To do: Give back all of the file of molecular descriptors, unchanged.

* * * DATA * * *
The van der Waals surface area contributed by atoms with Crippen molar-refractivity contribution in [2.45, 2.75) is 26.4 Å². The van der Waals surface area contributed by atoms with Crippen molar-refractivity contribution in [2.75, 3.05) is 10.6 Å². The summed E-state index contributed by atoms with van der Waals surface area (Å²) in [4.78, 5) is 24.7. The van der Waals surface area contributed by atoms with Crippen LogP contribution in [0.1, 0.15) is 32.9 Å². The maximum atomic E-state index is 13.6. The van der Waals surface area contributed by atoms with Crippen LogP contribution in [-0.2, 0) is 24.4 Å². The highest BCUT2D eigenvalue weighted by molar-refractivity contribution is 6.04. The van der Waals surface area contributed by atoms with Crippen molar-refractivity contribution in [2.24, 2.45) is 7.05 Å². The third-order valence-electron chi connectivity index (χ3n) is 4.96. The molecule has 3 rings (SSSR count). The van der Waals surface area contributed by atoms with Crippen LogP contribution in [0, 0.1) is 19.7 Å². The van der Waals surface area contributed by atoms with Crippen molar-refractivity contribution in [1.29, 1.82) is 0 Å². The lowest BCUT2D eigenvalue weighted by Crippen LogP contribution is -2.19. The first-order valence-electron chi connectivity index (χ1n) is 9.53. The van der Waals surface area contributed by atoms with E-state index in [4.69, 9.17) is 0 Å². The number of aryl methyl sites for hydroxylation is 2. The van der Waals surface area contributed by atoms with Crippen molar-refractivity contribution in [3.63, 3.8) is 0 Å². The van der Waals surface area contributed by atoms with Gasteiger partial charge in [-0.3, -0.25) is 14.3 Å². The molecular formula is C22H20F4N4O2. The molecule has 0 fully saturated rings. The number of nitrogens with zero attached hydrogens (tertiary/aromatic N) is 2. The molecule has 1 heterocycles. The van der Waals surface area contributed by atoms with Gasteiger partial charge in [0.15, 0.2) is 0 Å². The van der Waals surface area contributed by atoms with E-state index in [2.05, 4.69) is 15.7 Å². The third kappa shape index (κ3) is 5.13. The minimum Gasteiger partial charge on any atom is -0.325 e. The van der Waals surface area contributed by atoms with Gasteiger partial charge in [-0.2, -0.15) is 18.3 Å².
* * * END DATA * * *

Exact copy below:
The van der Waals surface area contributed by atoms with Crippen molar-refractivity contribution in [2.45, 2.75) is 26.4 Å². The van der Waals surface area contributed by atoms with Crippen molar-refractivity contribution in [2.75, 3.05) is 10.6 Å². The summed E-state index contributed by atoms with van der Waals surface area (Å²) in [4.78, 5) is 24.7. The van der Waals surface area contributed by atoms with Crippen LogP contribution in [0.1, 0.15) is 32.9 Å². The maximum atomic E-state index is 13.6. The van der Waals surface area contributed by atoms with Crippen LogP contribution in [-0.2, 0) is 24.4 Å². The highest BCUT2D eigenvalue weighted by molar-refractivity contribution is 6.04. The van der Waals surface area contributed by atoms with Crippen molar-refractivity contribution in [2.24, 2.45) is 7.05 Å². The third-order valence-electron chi connectivity index (χ3n) is 4.96. The molecule has 3 rings (SSSR count). The van der Waals surface area contributed by atoms with Crippen LogP contribution in [0, 0.1) is 19.7 Å². The van der Waals surface area contributed by atoms with Crippen molar-refractivity contribution in [1.29, 1.82) is 0 Å². The lowest BCUT2D eigenvalue weighted by Crippen LogP contribution is -2.19. The first-order valence-electron chi connectivity index (χ1n) is 9.53. The van der Waals surface area contributed by atoms with E-state index in [4.69, 9.17) is 0 Å². The number of aryl methyl sites for hydroxylation is 2. The van der Waals surface area contributed by atoms with Crippen molar-refractivity contribution in [3.63, 3.8) is 0 Å². The van der Waals surface area contributed by atoms with Gasteiger partial charge in [-0.3, -0.25) is 14.3 Å². The molecular formula is C22H20F4N4O2. The molecule has 0 fully saturated rings. The number of nitrogens with zero attached hydrogens (tertiary/aromatic N) is 2. The molecule has 1 heterocycles. The van der Waals surface area contributed by atoms with Gasteiger partial charge in [0.15, 0.2) is 0 Å². The van der Waals surface area contributed by atoms with E-state index in [2.05, 4.69) is 15.7 Å². The third kappa shape index (κ3) is 5.13. The minimum Gasteiger partial charge on any atom is -0.325 e. The van der Waals surface area contributed by atoms with Gasteiger partial charge in [-0.2, -0.15) is 18.3 Å².